I never thought that I would say it. It goes against pretty much everything I hold dear. But, between a world turned upside down from the fallout of the COVID crisis, to my own journey through the treacle-paved and elephant-strewn path of cancer, I have begun to appreciate a single facet of life more than I have ever done so before.
Just being ‘normal’.
Where the virus is concerned, we are each feeling its effects in different ways… and whether it is the lack of freedom, contact with loved ones, fear of contagion or the practical problems of lost jobs and home-schooling, few, I think, will be able to say their lives have not been altered by this microscopic bug. The changes have crept in or been imposed, bit by bit… it seems as if there are new regulations being made every day. The uncertainties and questions keep on coming and all we can do is work with them.
With cancer, the uncertainties are also there, but they take other forms. From the moment of that first collapse, that first test result or conversation with a doctor… however you find out about that diagnosis… your whole world is altered in ways you may need time you no longer have in which to realise and understand.
The initial reaction is personal and will be different for everyone. My immediate emotion was utter relief. Now I knew what I was dealing with. Not some nebulous nightmare, but a concrete condition that could be faced and addressed, both as an ’entity’ in itself, in terms of its fallout on everyday life, and in how I, personally, could and would come to terms with the whole thing.
The first and worst thing is telling those you love. Watching their hearts break and knowing there is nothing you can do to help ease that pain… except stick around as long as possible for them, so they can live with the idea for a while. It won’t actually help… not really, not at the end… but it gives you time to be together, to share moments and say the things often left unsaid… and that is a gift.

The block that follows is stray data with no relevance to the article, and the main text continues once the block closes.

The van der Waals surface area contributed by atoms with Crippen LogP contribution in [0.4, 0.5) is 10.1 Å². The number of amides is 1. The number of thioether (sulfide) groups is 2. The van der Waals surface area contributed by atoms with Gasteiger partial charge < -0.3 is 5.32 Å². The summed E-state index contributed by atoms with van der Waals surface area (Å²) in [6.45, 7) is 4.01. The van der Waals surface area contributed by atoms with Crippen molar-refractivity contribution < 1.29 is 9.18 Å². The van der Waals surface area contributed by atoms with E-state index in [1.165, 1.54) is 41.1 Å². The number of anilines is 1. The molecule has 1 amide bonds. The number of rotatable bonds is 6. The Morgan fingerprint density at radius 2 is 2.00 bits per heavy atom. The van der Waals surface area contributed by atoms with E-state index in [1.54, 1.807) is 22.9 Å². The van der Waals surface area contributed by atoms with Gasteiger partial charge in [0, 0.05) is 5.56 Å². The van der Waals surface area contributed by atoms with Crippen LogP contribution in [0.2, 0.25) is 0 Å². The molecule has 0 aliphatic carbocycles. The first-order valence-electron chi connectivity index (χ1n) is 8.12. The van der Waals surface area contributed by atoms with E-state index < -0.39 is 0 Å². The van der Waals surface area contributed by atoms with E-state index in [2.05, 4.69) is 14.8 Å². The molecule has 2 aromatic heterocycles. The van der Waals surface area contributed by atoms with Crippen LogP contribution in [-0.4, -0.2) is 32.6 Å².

…at least in years when you are not kept locked away from each other by a damnable virus.
Then it is borne in upon you that your life is no longer your own. It is held by the medics who make their decisions based on clinical and practical needs, rather than on how any of that impacts on your family, personality or any other facet of your life. And you go along with that, accepting these new terms of engagement. Because you need the time for those you love.
Little by little, so much of the control you have over aspects of your life is leached away. You may feel as if you have much choice in how your life is unfolding. So, when something does come your way over which you have a choice, you appreciate it.
For months, I’ve had to rely on help to do some of the most basic chores around the house. This goes completely against the grain with me; I have always been pretty self-sufficient in that respect. So, being able to get down on my knees and wash the floor the other day was a triumph. Changing the bedsheets becomes a victory of massive proportions, eating freshly baked goodies an act of reckless and rebellious independence. Having enough of a voice, after weeks without, to be able make a phone call…
It is in the smallest of things that I begin to see the major lessons of this particular, double-pronged journey. Because, when you think about it, life is made up of the small things… the little, everyday normalities and their quirks that we simply accept until they are challenged or come under threat.
Globally, we are sharing an uncertain journey because of the virus and there are parallels with those who are also dealing with serious illness. If we can find small ‘normalities’ in our days, familiar moments that remind us who we are, what we do and why, then we can reclaim a semblance of control in a world that seems to have lost the plot. Not only are we reclaiming bits of normality, by doing so, we are also standing up and saying ’no’ to changes we do not wish to see… and facing tomorrow in a way that upholds our belief in the future.
One thing is certain… this too shall pass, one way or another, and I would like to hope that those still standing at the end will have the strength and courage to reshape the future with common sense and compassion.